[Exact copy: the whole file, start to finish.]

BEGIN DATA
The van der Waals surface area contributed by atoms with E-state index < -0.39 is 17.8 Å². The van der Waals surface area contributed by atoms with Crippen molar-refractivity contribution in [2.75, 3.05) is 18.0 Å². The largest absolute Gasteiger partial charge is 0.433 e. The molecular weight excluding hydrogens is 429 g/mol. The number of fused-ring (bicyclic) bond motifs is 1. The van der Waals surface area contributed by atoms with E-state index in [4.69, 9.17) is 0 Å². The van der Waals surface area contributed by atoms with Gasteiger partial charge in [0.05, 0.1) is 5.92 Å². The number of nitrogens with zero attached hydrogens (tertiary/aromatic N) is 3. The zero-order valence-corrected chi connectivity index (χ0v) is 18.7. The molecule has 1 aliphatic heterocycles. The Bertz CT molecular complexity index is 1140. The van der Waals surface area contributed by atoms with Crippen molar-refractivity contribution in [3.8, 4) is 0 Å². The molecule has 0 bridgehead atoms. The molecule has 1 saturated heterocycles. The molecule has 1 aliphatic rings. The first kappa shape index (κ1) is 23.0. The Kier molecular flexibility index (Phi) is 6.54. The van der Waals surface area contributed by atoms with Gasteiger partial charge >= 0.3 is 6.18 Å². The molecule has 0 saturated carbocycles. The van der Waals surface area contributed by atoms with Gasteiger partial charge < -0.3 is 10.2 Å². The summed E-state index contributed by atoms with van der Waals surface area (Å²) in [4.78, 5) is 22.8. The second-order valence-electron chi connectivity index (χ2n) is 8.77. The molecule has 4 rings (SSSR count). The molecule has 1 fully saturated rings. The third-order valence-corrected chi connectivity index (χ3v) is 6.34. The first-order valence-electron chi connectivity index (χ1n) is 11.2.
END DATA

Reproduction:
The van der Waals surface area contributed by atoms with E-state index < -0.39 is 17.8 Å². The van der Waals surface area contributed by atoms with Crippen molar-refractivity contribution in [2.75, 3.05) is 18.0 Å². The largest absolute Gasteiger partial charge is 0.433 e. The molecular weight excluding hydrogens is 429 g/mol. The number of fused-ring (bicyclic) bond motifs is 1. The van der Waals surface area contributed by atoms with E-state index in [4.69, 9.17) is 0 Å². The van der Waals surface area contributed by atoms with Gasteiger partial charge in [0.05, 0.1) is 5.92 Å². The number of nitrogens with zero attached hydrogens (tertiary/aromatic N) is 3. The zero-order valence-corrected chi connectivity index (χ0v) is 18.7. The molecule has 1 aliphatic heterocycles. The Bertz CT molecular complexity index is 1140. The van der Waals surface area contributed by atoms with Crippen molar-refractivity contribution in [3.8, 4) is 0 Å². The molecule has 0 bridgehead atoms. The molecule has 1 saturated heterocycles. The molecule has 1 aliphatic rings. The first kappa shape index (κ1) is 23.0. The Kier molecular flexibility index (Phi) is 6.54. The van der Waals surface area contributed by atoms with Gasteiger partial charge >= 0.3 is 6.18 Å². The molecule has 0 saturated carbocycles. The van der Waals surface area contributed by atoms with Gasteiger partial charge < -0.3 is 10.2 Å². The summed E-state index contributed by atoms with van der Waals surface area (Å²) in [4.78, 5) is 22.8. The second-order valence-electron chi connectivity index (χ2n) is 8.77. The molecule has 4 rings (SSSR count). The molecule has 1 fully saturated rings. The third-order valence-corrected chi connectivity index (χ3v) is 6.34. The first-order valence-electron chi connectivity index (χ1n) is 11.2.